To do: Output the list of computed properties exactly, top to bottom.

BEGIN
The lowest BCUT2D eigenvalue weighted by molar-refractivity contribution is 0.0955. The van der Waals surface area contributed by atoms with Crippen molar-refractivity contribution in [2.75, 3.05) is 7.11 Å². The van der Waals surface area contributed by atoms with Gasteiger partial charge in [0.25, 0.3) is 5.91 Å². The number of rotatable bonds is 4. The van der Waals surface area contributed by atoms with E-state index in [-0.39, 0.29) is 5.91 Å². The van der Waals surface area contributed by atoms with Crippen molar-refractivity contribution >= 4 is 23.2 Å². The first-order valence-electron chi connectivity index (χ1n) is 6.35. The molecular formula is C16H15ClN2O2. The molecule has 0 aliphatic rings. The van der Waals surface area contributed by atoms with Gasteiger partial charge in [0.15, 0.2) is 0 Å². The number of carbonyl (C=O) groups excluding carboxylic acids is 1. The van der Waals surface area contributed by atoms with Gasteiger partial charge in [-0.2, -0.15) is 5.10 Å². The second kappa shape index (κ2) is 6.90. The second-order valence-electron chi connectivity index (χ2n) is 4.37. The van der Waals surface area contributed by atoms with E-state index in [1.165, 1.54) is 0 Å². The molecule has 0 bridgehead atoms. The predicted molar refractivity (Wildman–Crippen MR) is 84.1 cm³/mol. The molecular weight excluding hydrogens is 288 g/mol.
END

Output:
The lowest BCUT2D eigenvalue weighted by molar-refractivity contribution is 0.0955. The van der Waals surface area contributed by atoms with Crippen molar-refractivity contribution in [2.75, 3.05) is 7.11 Å². The van der Waals surface area contributed by atoms with Gasteiger partial charge in [0.25, 0.3) is 5.91 Å². The number of rotatable bonds is 4. The van der Waals surface area contributed by atoms with E-state index in [-0.39, 0.29) is 5.91 Å². The van der Waals surface area contributed by atoms with Crippen molar-refractivity contribution >= 4 is 23.2 Å². The first-order valence-electron chi connectivity index (χ1n) is 6.35. The molecular formula is C16H15ClN2O2. The molecule has 0 aliphatic rings. The van der Waals surface area contributed by atoms with Gasteiger partial charge in [0.15, 0.2) is 0 Å². The number of carbonyl (C=O) groups excluding carboxylic acids is 1. The van der Waals surface area contributed by atoms with Gasteiger partial charge in [-0.2, -0.15) is 5.10 Å². The second kappa shape index (κ2) is 6.90. The second-order valence-electron chi connectivity index (χ2n) is 4.37. The van der Waals surface area contributed by atoms with E-state index in [1.165, 1.54) is 0 Å². The molecule has 0 bridgehead atoms. The predicted molar refractivity (Wildman–Crippen MR) is 84.1 cm³/mol. The molecular weight excluding hydrogens is 288 g/mol.